Do you feel anxious about getting dental treatment? If you do, don’t worry. That’s normal. Dental clinics provide sedation dentistry services to help ease your anxiety. One of the services most clinics offer is conscious dental sedation. So the question many people as is, ‘what is conscious dental sedation like?’
You are likely asking this question because you don’t know anything about conscious dental sedation. So let’s take a look at conscious dental sedation, so you can make an informed decision before getting treatment.
What Is Conscious Dental Sedation Like?
Conscious dental sedation is a type of sedation dentistry given through medication. Usually, the patient takes medication the night before receiving treatment. Patients may also sometimes take the drug about 30 minutes to an hour before the scheduled appointment.
When you take a sedative, you feel drowsy, but it is usually not pain-free. That’s why dentists usually administer local anesthesia along with it. With conscious sedation, your dentist can perform any dental treatment without any worries from patients.
How Does Conscious Sedation Feel Like?
So you are curious to find out ‘what is conscious dental sedation like.’ Patients who have experienced conscious sedation say that you feel drowsy but still fully aware of your surroundings. Even though you don’t feel pain or worry, you know what is happening during treatment.
By combining sedation and anesthesia, your dentist can make you feel relaxed but still responsive to instructions. You can communicate with the dentist under conscious sedation, but likely have little recollection of what happened during the procedure.
According to most patients, being under conscious sedation felt like being in a conscious dream. While you were conscious during the treatment, you don’t remember much about it later. That may be the case, but you can rest assured you are in safe hands.
Combatting Dental Anxiety
If you feel extremely nervous or fearful of going to the dentist, it is recommended you get conscious dental sedation. Otherwise, you might not be able to take the dental treatment you need due to dental fear.
Besides helping with your dental anxiety or phobia, conscious sedation also helps patients with some physical and mental limitations. An example of this is people with ADHD or have the inability to control their movements.
If you match any of these cases, you should call the nearest specialty dental services to ask about sedation dentistry. They can answer your questions and provide you with general advice.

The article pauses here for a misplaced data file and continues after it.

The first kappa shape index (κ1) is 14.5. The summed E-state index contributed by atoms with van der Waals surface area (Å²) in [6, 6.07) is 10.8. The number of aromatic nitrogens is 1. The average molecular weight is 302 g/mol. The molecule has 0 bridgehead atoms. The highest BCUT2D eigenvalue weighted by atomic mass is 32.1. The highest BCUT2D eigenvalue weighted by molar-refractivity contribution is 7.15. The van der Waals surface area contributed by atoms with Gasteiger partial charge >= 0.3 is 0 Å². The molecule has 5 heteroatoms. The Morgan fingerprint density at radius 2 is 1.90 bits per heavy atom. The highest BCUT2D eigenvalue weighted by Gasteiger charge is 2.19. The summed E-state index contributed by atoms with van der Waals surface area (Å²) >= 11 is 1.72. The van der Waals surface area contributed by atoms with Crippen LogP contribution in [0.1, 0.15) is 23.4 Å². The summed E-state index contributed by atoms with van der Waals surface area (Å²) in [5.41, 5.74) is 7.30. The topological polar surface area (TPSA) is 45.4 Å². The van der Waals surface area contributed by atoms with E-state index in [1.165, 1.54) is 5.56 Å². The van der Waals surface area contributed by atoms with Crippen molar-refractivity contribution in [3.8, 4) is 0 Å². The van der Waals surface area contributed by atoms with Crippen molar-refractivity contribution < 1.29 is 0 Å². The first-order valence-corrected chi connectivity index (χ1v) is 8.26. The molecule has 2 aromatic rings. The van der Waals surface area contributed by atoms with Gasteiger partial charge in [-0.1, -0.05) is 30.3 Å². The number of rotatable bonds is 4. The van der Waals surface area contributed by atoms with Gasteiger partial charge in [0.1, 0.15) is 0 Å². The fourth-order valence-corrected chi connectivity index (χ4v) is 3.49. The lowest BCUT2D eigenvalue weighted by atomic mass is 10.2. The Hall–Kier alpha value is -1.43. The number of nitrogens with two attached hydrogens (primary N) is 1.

Drugs Used for Conscious Sedation Dentistry
Before sitting in the dentist’s chair, you should become familiar with the different medications used for conscious sedation dentistry. The four common drugs used include:
- Midazolam – It’s a derivative of benzodiazepines used in dental sedation to reduce anxiety. It can cause memory loss and may have a slight side effect on heart and lung functions. Sedation by midazolam can last from 60 to 120 minutes.
- Propofol – This drug takes effect within only 90 to 100 seconds and quickly clears out of the body. As such, it may be administered several times during treatment. It’s a safe choice for sedation as the patient can quickly recover from it.
- Ketamine – This medication is a derivative of phencyclidine. Dentists also use it as a sedative, which helps relieve pain and may also reduce memory. A dose of ketamine can last around 5 to 10 minutes based on the amount, making it suitable for short treatments.
- Dexmedetomidine – This is a potent sedative capable of placing a patient in the same sleep pattern as normal sleep. Under this drug, the patient is often still communicative. Dentists use low doses of this medication because it can affect heart rate and breathing.
Conscious Sedation Dentistry Can Make Your Experience Better
No single conscious sedation drug is superior, as each has pros and cons. If you want to know what is conscious dental sedation like, it is best to consult a specialist in a dental office. Call them to find out which sedation service can help relieve your dental anxiety.